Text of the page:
To make things even spookier, sometimes to ghost of Wild Edric can be seen wandering the area.
He was a Saxon earl who held lands that were confiscated after 1066 and successfully defied the Normans. Apparently, he can be still seen trying to protect the countryside whenever England is being threatened by invasion.
We kept an eye out for Wild Edric but as things are relatively peaceful at the moment, so we didn’t see him.
I’m not too sure I’d want to be caught out alone at the Stiperstones in the middle of the night though…
Getting to the Stiperstones car park
The one thing about the Stiperstones is they’re in the middle of the countryside, so you need a car to get there.
Thankfully, it is marked on Google Maps, so it is very easy to pop it into your sat nav and follow the directions.
When you’re about 5 miles away from the car park, the roads become single track roads. There are lots of passing places, but just be mindful of your speed around blind corners.
The car park is called the Bog Mine car park. The Stiperstones parking is free, but there is a voluntary payment of £3 per day which you can pay via your phone. This money is used for the ongoing upkeep of the landscape, so I’d always recommend paying if you can.
Near the Bog Mine car park is the visitors’ centre. Here you can pick up some snacks and supplies before your walk. You can also learn more all about the Bog Mine which was in the area.
According to the website, the visitor centre is open seven days a week between April and end of October, from 10am to 5pm. However, it was closed when we went there, but I’m assuming they’re running reduced hours at the moment.
Highlights of the Stiperstones walk
Section 1: Learning about the Bog Mine
You don’t have to walk far from your car before you start coming across remnants of the old Bog Mine.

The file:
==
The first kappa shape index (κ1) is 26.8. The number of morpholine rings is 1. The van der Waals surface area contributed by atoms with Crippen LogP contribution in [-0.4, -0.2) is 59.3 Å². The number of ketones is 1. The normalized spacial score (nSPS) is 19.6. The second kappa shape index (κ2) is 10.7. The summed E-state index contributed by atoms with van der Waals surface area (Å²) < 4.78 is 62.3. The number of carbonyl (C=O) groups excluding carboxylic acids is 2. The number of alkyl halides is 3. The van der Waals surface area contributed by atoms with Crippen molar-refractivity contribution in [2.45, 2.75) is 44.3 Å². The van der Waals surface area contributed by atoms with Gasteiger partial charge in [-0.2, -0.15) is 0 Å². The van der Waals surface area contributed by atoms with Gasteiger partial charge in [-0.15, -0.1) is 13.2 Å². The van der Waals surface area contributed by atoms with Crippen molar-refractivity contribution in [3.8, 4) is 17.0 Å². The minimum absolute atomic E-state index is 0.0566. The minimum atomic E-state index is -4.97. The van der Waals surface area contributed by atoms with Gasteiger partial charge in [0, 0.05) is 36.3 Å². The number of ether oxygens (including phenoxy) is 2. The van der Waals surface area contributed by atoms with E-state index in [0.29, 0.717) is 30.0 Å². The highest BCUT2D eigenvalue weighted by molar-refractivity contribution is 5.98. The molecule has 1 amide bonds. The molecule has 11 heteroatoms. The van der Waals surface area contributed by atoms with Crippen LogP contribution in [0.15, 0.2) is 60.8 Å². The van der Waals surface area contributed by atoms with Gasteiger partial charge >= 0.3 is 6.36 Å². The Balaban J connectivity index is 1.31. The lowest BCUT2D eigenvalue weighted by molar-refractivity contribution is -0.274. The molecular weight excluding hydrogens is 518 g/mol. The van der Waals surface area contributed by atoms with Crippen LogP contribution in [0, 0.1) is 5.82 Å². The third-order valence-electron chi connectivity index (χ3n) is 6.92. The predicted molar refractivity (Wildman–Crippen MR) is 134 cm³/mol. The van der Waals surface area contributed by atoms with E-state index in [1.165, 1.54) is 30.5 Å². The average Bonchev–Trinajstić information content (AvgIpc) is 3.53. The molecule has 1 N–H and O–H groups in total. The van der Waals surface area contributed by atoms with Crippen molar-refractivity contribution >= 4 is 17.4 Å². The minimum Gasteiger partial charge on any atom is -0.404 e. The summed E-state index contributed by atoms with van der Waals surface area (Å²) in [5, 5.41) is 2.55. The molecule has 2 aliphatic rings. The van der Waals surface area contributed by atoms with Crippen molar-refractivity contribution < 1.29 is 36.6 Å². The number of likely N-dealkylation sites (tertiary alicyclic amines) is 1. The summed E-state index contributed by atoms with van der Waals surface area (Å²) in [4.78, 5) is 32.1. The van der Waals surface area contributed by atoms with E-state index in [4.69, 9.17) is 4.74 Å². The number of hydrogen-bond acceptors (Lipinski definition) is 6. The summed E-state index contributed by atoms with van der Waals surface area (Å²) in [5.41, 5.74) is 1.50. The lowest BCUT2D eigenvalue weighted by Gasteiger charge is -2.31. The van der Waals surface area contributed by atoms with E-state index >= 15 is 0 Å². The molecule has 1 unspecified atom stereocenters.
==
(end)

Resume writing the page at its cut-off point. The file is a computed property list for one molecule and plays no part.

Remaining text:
During the 1870s, the Stiperstones area was one of Britain’s main sources of lead. It was a highly prized metal used for roofing and plumbing as well as paints and bullets, and it was mine here.
Dotted around are the old mining buildings like Somme tunnel and the powder house where all explosives used to be stored.
Just a little way along from the Somme tunnel, there is a narrow path that takes you through the forest to a wooden walkway. This is essentially the start of the Stiperstones walk.
If you follow the path through the trees, it will lead you out into a farmer’s field. During summer when we visited, this field was covered in yellow daisies and buttercups which made for a very colourful start to the walk.
Once you get to the top of the field, it veers slightly to the left. This is where you have to cross the road onto the next section of the walk.
Section 2: Exploring the Stiperstones
From there, the next section is a gentle incline all the way up to the Stiperstones. You don’t really need directions here – all you need to do is keep walking to the giant stones on the horizon!
One of my favourite things about the Stiperstones is you get to clamber all over the rocky outcrops which I loved. The views from the top of Devil’s Chair (there is a trig point at the top of this outcrop) are just astounding.
On a clear day you can see for miles around. It’s easy to see what the Shropshire Hills are an Area of Outstanding Natural Beauty (ANOB) that’s for sure.